At the time I was probably looking to David [Bradbury] for advice and mentorship and that’s the best thing you can do for yourself – find support. Other than that, finding the balance between maintaining your personal relationships and work is important, especially in college. I felt a lot of pressure to be profitable by senior year so that I could go forth into the world and scale up from there as we transitioned to working full time. But it was an insane expectation to have; to build an entire SaaS platform and be profitable within a year and a half working part-time is tough. It’s really about having a relentless focus on the customer, without that we would not be where we are today. Having a client that you like that is continuously giving you useful feedback is better than a client who pays and never says anything, especially in the early stages.

Speaking of mentors and resources, what were some that you found to be the most useful?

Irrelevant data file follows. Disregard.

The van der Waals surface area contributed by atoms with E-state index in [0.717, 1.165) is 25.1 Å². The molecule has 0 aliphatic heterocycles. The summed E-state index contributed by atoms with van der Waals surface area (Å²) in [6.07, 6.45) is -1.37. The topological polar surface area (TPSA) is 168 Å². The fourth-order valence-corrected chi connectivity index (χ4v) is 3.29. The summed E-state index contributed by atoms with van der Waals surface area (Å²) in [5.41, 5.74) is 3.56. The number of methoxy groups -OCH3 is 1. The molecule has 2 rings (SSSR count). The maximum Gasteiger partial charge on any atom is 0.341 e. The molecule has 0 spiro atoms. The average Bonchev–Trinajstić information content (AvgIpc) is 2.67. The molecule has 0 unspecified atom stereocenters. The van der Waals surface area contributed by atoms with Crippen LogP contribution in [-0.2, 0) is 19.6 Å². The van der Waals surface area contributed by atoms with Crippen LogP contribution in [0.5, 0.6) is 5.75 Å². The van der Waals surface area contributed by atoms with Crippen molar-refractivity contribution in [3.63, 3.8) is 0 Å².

VCET was a huge help in terms of advising and guidance on where to go, who to contact, all that good stuff. LaunchVT was a great experience as well, we met some of our closest advisors there, Chris Fraser (VP of Sales @ OVR) and Jesse Stein (VP of Product/Marketing @ OVR). The Catamount Innovation Fund was so much fun and a great experience; it’s really cool to know that that’s integrated within the UVM community. A lot of entrepreneurship is highly focused or pushed within the business school and it would definitely be one thing I would change at UVM. Encouraging more collaboration between the Grossman School of Business and STEM majors, or anyone in tech has the potential to make so many interesting ideas a reality.

Lastly, do you have an ask for our community here at VCET?

So I have an ask and an announcement. We’ve spent the last 2 years ruthlessly iterating on every aspect of our business and product, which has allowed us to launch products in two new markets, expand our customer base to over 20 states, and reach profitability. Building off of all of this great momentum, we’re currently hiring Sales Development Representatives in VT, MA, and CO and preparing to open our Series Seed round in January 2022 to further accelerate growth as we scale nationally. So, if you know any sales rock stars who are looking to join an awesome company, please let them know about us! Besides that, the culture at VCET is incomparable, don’t ever change!

Interested in reaching out to Will? Find him on LinkedIn!

Published and edited by VCET Marketing Associate Nicole Mattos-Parodi.